MTN’s decision to launch a flat prepaid call rate of 79c per minute will place pressure on Cell C to follow suit – removing the financial benefit of lower termination rates to the smaller operator.
It is well known that Cell C is under financial pressure; in March 2014 the company said that its ability to pay back its debt could be under threat if the new call termination regulations are not implemented.
Cell C added that stopping the implementation of the regulations will also limit its network investment and negatively impact its ability to improve its customer care services.
Cell C said that the only real alternative, if the 2014 regulations do not come into effect, will be for the company to increase retail rates.
Despite the implementation of the new termination rates, Cell C is still increasing prices. On 1 May 2014 Cell C will be increasing its out of bundle data rates by 560% (from 15c per MB to 99c per MB) – a sign that the company needs to increase revenue.
MTN strikes at the heart of Cell C
When the new termination rates were unveiled in January 2014, Cell C CFO Robert Pasley said that “Cell C’s rates are already very competitive, so consumers shouldn’t expect dramatic price reductions”.
Pasley indicated that Cell C was looking to benefit financially from the lower termination rates. MTN’s new rates may remove this luxury.
MTN’s decision to reduce its prepaid call rates to 79c per minute means Cell C is under pressure to do the same to maintain its ‘consumer champion’ image.
Consumers also have a right to expect a price cut from Cell C. In March 2014 Cell C said that it will be able to drop its cellphone call rates from the current 99c per minute to 79c per minute if the new mobile termination rates (MTR) are implemented – which has happened.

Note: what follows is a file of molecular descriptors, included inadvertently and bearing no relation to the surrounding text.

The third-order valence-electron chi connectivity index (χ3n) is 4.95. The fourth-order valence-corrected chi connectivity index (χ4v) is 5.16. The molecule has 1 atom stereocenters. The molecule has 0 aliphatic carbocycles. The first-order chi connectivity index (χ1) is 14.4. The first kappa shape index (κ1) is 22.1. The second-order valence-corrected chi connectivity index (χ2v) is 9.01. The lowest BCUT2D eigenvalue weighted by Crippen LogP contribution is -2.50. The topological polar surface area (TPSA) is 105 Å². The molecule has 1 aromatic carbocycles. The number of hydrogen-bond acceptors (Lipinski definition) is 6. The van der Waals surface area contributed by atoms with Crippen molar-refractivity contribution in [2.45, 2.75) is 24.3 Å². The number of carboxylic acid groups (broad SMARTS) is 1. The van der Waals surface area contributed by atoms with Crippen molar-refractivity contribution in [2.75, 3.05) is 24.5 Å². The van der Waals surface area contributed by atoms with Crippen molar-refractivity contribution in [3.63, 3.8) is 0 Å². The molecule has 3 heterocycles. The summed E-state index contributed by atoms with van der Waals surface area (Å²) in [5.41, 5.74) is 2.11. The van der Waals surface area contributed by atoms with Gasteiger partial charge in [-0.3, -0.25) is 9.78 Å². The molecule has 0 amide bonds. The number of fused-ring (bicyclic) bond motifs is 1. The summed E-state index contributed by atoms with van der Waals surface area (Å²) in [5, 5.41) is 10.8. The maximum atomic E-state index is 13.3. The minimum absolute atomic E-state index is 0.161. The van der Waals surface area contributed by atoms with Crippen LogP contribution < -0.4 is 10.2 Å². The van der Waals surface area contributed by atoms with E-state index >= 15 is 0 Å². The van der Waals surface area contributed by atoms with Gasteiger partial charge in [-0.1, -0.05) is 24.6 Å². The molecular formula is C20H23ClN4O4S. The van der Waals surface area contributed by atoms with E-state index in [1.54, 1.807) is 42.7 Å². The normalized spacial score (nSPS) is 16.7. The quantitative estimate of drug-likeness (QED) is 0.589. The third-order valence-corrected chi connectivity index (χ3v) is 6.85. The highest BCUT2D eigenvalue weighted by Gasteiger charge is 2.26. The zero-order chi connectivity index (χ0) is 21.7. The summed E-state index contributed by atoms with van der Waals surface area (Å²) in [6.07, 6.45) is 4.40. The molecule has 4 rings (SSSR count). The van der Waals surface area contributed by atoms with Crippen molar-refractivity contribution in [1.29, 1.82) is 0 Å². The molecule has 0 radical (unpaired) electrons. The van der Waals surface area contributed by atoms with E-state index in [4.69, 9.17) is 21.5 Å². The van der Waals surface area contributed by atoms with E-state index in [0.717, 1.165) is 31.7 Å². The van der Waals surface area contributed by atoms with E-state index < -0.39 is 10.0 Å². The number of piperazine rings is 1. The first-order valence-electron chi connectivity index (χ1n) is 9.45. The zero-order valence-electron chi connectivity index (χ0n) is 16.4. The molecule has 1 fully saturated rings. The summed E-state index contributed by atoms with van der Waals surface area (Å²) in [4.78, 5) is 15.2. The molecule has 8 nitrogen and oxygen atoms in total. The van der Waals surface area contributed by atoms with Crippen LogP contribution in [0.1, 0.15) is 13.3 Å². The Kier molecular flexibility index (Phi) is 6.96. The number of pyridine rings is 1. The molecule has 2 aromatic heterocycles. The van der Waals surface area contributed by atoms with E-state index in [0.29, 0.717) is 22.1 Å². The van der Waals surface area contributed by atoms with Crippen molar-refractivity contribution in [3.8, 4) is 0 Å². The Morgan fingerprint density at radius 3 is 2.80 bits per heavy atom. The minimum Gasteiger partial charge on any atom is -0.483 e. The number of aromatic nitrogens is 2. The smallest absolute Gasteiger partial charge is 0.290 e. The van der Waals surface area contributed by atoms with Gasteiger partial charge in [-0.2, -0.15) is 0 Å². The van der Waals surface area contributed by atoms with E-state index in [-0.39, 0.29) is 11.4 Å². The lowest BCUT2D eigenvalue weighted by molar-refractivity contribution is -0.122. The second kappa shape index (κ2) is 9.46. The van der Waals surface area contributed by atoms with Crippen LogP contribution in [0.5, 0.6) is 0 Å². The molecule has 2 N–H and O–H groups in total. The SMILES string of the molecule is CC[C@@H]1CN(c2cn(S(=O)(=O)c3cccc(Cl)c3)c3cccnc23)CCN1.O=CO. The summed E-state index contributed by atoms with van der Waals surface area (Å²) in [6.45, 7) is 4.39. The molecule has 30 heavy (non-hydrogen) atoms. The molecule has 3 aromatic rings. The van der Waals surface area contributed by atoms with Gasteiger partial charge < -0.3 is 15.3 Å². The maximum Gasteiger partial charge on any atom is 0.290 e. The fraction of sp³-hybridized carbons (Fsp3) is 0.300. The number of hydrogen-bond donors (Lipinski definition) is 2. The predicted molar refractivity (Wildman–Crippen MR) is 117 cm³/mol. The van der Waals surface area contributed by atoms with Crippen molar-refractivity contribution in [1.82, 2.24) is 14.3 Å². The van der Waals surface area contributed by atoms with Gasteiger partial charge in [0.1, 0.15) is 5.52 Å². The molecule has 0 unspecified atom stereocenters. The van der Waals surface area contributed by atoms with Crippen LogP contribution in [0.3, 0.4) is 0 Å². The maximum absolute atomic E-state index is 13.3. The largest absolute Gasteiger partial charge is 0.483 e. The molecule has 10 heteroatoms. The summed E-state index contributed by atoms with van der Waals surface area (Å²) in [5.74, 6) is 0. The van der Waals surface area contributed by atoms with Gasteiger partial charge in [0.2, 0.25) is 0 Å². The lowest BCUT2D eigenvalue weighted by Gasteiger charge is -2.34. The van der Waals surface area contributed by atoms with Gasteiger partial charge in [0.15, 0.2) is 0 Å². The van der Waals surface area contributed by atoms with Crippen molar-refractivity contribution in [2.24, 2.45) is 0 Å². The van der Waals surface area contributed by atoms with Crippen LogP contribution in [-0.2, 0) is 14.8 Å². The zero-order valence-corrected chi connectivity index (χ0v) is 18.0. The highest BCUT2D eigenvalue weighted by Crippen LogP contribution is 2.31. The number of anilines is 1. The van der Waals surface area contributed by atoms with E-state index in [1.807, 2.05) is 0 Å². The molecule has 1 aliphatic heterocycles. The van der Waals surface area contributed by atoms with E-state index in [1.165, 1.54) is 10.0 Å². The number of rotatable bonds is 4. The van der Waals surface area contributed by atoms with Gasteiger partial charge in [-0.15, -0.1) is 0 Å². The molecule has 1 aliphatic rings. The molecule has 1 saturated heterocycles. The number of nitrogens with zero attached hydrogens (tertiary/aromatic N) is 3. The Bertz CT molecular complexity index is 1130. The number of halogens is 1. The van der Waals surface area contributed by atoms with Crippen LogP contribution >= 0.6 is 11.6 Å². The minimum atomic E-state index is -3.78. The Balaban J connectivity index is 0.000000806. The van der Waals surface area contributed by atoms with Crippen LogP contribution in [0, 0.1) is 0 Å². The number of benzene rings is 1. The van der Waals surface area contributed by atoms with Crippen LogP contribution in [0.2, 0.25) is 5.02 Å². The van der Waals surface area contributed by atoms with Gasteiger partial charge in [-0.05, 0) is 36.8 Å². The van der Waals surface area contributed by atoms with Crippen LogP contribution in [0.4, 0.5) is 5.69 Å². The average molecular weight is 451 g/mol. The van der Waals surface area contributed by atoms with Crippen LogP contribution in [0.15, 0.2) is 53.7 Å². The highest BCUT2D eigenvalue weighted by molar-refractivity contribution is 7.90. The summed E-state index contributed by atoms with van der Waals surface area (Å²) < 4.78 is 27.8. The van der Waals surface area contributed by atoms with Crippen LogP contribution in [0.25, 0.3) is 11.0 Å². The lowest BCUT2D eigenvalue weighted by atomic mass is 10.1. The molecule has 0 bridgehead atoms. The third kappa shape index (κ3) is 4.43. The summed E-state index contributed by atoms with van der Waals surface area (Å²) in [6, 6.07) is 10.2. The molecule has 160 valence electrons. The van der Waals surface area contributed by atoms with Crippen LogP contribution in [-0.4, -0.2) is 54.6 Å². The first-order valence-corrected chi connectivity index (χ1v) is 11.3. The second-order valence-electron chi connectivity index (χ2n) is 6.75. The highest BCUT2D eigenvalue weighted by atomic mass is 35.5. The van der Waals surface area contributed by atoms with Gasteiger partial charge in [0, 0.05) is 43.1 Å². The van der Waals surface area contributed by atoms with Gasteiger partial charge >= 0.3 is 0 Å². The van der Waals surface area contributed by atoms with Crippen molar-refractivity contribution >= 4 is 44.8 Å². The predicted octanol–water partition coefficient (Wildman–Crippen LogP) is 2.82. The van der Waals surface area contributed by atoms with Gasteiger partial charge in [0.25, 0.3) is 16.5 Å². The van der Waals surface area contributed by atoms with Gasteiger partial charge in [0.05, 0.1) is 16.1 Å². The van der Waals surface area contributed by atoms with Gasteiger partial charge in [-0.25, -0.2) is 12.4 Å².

If Cell C reduces its call rates to 79c per minute, it sacrifices the financial benefit of lower MTRs for off-net calls. But the bad news doesn’t stop here.
On-net calls (Cell C to Cell C) will also be 20c per minute cheaper, and here the company will lose 20c per minute on its bottom line without any compensation.
The following charts show the impact of lower call rates on Cell C’s bottom line (based on Cell C CEO Alan Knott-Craig’s calculation in 2012, which may have changed since then).
MTN twisting the knife
MTN’s prepaid price reduction is therefore a shattering blow to Cell C, and if Vodacom follows suit – which is likely to happen – the situation will become even more pressing.
MTN and Vodacom can survive a price war for years, but Cell C may not have the finances to support a sustained battle.
The company is already struggling to invest enough in its network to compete against Vodacom and MTN. Without more money flowing into the company’s coffers, the situation is unlikely to get better.
MTN is now twisting the knife it put into Cell C in its latest ad campaign. MTN is promoting its 79c per minute call rate, adding “move to the network that works”.
This article was first published on MyBroadband.